“We were hoping to find if certain lifestyle changes corresponded with falling asleep faster,” said Dr. Ellen Taccone, the leader of the study and head of the neurology department at Johns Hopkins, “such as avoiding use of laptops or smartphones in bed, drinking less alcohol, increased physical activity, and so on, but it turns out that in spite of their best efforts, people can’t actually fall asleep. It simply can’t be done.”
This official report confirms what many have known for years: there’s nothing anyone can do to make falling asleep any easier, or indeed humanly possible.
Part of the problem, the study concludes, is the human brain itself, which lies in wait for its unsuspecting host to remove itself from all distractions — other people, entertainment, conversation, visual stimulation — before striking. Lying very still and quiet in a dark room is in fact the worst thing a person can do, as it gives the brain an unparalleled opportunity to flood the body with invisible horrors and anxious, waking nightmares.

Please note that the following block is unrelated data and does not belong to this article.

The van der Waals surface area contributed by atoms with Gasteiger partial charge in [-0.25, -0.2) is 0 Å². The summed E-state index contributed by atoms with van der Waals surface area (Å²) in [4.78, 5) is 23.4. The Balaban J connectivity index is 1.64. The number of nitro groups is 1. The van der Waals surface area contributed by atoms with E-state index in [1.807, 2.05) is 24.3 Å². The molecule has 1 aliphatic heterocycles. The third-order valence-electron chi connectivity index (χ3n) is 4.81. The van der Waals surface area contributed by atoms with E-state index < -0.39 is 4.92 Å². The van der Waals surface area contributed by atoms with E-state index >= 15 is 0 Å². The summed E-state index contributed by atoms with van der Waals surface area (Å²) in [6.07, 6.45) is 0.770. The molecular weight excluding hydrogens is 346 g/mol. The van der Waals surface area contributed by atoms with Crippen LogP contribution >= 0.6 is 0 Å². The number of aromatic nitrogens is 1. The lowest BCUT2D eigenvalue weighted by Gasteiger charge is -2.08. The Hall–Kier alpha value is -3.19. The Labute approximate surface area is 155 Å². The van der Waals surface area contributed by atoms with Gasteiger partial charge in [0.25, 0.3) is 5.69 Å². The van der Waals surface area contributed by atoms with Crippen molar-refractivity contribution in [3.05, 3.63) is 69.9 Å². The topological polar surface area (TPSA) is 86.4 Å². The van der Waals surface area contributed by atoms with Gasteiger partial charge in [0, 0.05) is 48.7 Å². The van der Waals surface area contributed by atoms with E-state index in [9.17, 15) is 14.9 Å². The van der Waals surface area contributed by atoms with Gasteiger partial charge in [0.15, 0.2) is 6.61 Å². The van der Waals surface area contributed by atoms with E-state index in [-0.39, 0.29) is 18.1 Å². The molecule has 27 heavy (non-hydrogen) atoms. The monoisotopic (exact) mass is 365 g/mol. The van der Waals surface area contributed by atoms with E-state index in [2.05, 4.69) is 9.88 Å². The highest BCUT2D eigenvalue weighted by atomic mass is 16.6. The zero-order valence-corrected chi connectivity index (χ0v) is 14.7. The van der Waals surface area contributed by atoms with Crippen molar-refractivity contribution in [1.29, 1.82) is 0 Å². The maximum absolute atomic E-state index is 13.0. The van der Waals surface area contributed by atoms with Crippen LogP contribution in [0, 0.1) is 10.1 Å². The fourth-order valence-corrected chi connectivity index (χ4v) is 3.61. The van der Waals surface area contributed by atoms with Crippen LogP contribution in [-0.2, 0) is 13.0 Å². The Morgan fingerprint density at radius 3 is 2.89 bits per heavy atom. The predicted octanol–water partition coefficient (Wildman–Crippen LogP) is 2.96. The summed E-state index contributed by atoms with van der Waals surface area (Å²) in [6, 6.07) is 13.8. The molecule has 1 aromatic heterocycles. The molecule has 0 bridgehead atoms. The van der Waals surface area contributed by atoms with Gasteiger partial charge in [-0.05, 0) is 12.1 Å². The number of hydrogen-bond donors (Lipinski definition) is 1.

“It turns out that lying down by yourself in total darkness is the least restful thing a person can do,” Taccone added. “It’s a recipe for setting your brain on fire.”
If, by some miracle, a person finds him- or herself approaching the horizon of sleep, the brain has a way of short-circuiting this process by performing a helpful self-check: Are we asleep? Have we fallen asleep yet? The very nature of asking such a question, of course, flings the victim back into startled watchfulness, often accompanied by an involuntary jump and a horrible sense of falling.
“We had made some progress, at first,” Dr. Taccone said in an official statement, “with watching TV shows with our laptops resting on their stomachs until we reached a point of dazed insensibility, but then the next thing that happened was it was morning, and we didn’t remember falling asleep at all.”
“So that was a real bust,” she added.
Mallory is an Editor of The Toast.